When I was a teen and looking for something cool to do on a Friday night, nothing like the free drop-in art program at Gage Academy of Art existed. I remember wandering around with friends, hanging out at restaurants that offered free refills on coffee and just trying to find a place to go and something to do that didn’t cost any money. Seattle teens need search no more! Teen Art Studios, also known as TAS, is just the ticket. It has been around for 11 years and is currently housed in the old Cornish College building on North Capitol Hill.
I dropped in last Friday to see what it was like for myself. It starts at 6:30 pm and when I got there a little before that there were already a few teens milling about and getting settled in. Each month is a different theme and each class is a stand-alone addition to the theme. If you miss one Friday it doesn’t keep you from being able to do the projects on the other Fridays. Classes are taught by working artists and from what I saw they are excited to share their knowledge and connect with other young artists. The program director, Andrea Goodman, started things off by going over some guidelines having to do with anti-bullying and respectful behavior towards each other expected by everyone at TAS. Next, this month’s teaching artist, Lauren Holloway, took over and led an exercise where each person in the room said their name, preferred pronouns and what inspires them. It took a while because a total of 40 teens showed up. This evening artists could choose from a collection of small and unique still life figures brought in by Holloway to use as a subject along with free art supplies provided by the program. How is everything free? The program is supported by grants from Boeing, the Mercer Island Rotary Club and the sponsorship of Gage Academy of Art.
Goodman told me she got involved with the program after she had served as an intern and had worked as a mentor with teens in the past. She loves the fact that the program has become known as a safe place for teens and sort of a queer teen refuge, sometimes even a respite for a less-than-ideal home life. 65%-70% of the attendees return from week to week. Snacks like pizza are sometimes served and teens can settle in with each other for a few hours to socialize and create.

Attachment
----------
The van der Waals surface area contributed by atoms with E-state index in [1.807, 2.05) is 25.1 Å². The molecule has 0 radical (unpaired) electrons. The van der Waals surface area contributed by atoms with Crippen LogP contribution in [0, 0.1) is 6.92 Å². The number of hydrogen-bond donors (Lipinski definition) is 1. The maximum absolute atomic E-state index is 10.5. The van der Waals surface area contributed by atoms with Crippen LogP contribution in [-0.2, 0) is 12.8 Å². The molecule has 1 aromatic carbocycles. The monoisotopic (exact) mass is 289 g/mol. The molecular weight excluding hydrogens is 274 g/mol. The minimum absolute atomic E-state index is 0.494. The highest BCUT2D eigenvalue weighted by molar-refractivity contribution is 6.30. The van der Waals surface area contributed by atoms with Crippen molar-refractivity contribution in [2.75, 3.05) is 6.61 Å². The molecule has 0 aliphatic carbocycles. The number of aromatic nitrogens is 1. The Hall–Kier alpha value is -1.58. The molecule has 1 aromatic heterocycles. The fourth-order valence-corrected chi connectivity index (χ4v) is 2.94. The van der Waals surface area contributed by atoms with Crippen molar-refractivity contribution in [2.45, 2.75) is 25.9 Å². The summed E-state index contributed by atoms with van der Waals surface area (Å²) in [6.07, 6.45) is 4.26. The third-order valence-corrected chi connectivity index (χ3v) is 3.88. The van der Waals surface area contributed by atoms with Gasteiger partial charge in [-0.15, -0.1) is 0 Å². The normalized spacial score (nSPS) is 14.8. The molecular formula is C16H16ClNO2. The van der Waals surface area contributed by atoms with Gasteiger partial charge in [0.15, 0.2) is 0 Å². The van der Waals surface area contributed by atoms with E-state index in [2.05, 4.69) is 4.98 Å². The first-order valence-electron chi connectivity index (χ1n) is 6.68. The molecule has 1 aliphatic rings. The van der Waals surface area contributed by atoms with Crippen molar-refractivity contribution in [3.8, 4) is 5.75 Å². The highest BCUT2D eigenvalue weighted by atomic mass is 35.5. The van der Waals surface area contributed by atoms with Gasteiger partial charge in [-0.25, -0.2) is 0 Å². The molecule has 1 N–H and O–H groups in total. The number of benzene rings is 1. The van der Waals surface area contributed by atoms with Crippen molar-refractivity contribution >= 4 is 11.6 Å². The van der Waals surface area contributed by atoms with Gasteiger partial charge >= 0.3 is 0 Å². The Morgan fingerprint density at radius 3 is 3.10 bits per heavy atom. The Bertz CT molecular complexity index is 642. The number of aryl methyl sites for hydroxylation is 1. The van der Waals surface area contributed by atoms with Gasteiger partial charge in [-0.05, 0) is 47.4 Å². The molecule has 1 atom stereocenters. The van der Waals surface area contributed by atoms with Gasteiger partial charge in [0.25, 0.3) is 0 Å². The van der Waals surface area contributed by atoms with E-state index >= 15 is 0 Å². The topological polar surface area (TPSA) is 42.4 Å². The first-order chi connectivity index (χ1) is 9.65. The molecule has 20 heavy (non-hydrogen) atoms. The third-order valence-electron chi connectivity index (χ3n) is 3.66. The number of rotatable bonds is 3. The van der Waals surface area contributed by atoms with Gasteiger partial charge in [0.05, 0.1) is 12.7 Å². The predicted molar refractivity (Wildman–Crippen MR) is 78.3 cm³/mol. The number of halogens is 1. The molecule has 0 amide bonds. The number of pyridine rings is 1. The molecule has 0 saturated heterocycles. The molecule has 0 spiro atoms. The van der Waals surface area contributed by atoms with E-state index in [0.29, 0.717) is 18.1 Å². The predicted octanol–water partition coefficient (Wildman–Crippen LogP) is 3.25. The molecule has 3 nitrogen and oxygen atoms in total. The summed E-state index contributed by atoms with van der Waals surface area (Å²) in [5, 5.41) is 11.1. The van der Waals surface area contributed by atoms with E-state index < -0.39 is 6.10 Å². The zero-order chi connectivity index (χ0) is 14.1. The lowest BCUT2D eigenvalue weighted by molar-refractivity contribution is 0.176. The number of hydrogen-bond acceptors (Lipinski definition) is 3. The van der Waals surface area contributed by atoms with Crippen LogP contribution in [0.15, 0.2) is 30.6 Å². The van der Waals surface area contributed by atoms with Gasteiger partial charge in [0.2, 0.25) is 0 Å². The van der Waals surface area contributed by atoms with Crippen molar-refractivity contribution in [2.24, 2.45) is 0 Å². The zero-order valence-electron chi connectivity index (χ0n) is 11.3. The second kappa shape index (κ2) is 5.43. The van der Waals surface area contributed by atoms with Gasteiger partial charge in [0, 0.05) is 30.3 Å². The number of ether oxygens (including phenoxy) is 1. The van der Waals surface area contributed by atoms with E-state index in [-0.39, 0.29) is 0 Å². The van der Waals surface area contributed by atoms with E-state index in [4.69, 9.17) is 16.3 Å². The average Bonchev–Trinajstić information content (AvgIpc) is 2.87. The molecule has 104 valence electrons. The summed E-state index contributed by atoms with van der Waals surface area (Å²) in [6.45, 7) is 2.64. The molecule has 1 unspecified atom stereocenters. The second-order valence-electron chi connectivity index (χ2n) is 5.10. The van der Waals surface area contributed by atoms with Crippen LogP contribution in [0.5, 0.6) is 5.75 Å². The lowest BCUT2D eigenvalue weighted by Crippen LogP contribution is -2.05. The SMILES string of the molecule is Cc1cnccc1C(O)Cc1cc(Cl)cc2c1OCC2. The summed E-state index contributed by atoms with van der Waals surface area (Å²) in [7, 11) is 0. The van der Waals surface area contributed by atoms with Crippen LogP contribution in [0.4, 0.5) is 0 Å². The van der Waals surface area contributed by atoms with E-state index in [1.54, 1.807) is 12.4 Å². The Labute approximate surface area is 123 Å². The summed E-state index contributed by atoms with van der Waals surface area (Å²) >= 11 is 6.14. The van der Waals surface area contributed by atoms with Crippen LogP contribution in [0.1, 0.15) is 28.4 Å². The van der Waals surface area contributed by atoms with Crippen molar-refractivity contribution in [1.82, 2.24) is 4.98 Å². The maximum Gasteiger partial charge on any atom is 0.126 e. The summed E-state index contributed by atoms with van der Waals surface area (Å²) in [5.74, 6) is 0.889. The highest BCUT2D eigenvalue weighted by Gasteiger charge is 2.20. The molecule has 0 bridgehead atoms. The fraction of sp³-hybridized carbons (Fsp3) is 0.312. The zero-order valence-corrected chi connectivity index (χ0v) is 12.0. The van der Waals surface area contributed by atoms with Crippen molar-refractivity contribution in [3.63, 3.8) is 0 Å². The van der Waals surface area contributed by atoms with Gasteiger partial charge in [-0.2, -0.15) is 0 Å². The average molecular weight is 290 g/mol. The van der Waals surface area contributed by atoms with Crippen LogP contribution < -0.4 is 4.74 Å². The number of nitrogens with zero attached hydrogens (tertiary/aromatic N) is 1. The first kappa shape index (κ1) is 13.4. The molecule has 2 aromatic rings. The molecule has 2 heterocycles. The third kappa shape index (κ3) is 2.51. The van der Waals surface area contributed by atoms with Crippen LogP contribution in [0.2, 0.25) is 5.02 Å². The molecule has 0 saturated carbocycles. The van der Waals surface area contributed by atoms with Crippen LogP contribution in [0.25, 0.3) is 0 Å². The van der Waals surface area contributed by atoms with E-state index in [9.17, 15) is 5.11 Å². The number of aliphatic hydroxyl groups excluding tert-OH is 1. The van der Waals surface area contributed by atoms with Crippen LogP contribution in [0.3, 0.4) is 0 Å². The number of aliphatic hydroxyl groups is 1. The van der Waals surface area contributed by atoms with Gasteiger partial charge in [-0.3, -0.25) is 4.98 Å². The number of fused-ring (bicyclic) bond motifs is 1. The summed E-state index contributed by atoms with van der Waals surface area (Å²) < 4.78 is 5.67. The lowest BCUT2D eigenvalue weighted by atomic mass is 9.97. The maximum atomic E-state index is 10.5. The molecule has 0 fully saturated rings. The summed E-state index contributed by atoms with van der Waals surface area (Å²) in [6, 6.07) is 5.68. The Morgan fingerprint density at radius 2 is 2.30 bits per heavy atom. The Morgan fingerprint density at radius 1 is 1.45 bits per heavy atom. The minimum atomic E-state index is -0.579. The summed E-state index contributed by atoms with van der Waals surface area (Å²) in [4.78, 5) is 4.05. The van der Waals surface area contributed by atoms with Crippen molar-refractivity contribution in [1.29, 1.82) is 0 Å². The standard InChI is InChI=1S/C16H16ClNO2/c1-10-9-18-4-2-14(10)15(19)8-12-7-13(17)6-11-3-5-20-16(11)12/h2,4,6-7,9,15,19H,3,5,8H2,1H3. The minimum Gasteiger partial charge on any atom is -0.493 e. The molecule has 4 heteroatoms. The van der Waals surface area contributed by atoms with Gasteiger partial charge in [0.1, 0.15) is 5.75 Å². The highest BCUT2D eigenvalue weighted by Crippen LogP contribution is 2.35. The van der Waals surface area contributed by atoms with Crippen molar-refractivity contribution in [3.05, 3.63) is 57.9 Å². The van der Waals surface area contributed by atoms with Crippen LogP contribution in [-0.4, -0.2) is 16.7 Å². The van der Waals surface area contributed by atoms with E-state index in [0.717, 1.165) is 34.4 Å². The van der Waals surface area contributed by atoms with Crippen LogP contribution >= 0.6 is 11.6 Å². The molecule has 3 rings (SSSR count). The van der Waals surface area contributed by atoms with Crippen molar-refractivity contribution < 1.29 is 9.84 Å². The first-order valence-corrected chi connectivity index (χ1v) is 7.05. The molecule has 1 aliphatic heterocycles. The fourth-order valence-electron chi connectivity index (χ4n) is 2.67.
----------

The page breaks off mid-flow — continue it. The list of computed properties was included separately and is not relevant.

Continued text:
I talked to a couple of the teens who showed up last Friday. Lukas has been coming to TAS for over two years and found out about it from his mom. She read an article on the internet and asked if he’d like to go and he has been showing up ever since. He likes the atmosphere, the mix of art and other teens. Lukas said his favorite mediums are ink, paints and charcoal. Zoe has only been attending for three months and heard about the program from a friend. She loves that the theme changes from month to month and she gets to use multiple skill sets. She also told me she likes that she can pick and choose what to do and if she doesn’t necessarily like the night’s theme she can just sit and draw with friends.
A new incarnation of TAS has opened up at the Bellevue Arts Museum on Thursday nights. Attendees get free admission to the museum as well as all the usual program perks (free instruction, free supplies, socializing and snacks). Goodman said there has been an expressed demand for TAS on the Eastside as teens have heard about the Seattle program but can’t always find transportation to get there and back.
I left on Friday kind of wishing I was a queer 14-year-old again looking for something to do on the weekend. I am pretty sure my friends and I would have ended up at TAS and gotten in a lot less trouble.
Teen Art Studios – Seattle: 1501 10th Ave E., Room 200 (Fridays, 6:30 pm – 9:30 pm)
Teen Art Studios – Bellevue: 510 Bellevue Way NE (Thursdays, 4:00 pm – 7:00 pm)